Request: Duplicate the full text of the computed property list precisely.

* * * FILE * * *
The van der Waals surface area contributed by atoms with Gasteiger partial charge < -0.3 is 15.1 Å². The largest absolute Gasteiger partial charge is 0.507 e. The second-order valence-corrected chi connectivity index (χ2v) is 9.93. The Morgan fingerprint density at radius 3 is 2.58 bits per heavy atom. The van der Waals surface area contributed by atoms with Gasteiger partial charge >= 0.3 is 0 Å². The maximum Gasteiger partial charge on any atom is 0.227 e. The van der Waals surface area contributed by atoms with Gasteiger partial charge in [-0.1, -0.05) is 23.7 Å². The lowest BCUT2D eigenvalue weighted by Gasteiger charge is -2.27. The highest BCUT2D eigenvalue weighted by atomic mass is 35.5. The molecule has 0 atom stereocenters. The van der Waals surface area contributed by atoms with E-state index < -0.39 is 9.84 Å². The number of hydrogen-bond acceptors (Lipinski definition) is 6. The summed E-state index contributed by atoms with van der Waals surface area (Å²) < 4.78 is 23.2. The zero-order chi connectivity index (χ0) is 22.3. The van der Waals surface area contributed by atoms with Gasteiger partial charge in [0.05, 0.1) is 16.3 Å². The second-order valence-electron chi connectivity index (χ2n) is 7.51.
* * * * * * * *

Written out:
The van der Waals surface area contributed by atoms with Gasteiger partial charge < -0.3 is 15.1 Å². The largest absolute Gasteiger partial charge is 0.507 e. The second-order valence-corrected chi connectivity index (χ2v) is 9.93. The Morgan fingerprint density at radius 3 is 2.58 bits per heavy atom. The van der Waals surface area contributed by atoms with Gasteiger partial charge >= 0.3 is 0 Å². The maximum Gasteiger partial charge on any atom is 0.227 e. The van der Waals surface area contributed by atoms with Gasteiger partial charge in [-0.1, -0.05) is 23.7 Å². The lowest BCUT2D eigenvalue weighted by Gasteiger charge is -2.27. The highest BCUT2D eigenvalue weighted by atomic mass is 35.5. The molecule has 0 atom stereocenters. The van der Waals surface area contributed by atoms with E-state index < -0.39 is 9.84 Å². The number of hydrogen-bond acceptors (Lipinski definition) is 6. The summed E-state index contributed by atoms with van der Waals surface area (Å²) < 4.78 is 23.2. The zero-order chi connectivity index (χ0) is 22.3. The van der Waals surface area contributed by atoms with Gasteiger partial charge in [0.05, 0.1) is 16.3 Å². The second-order valence-electron chi connectivity index (χ2n) is 7.51.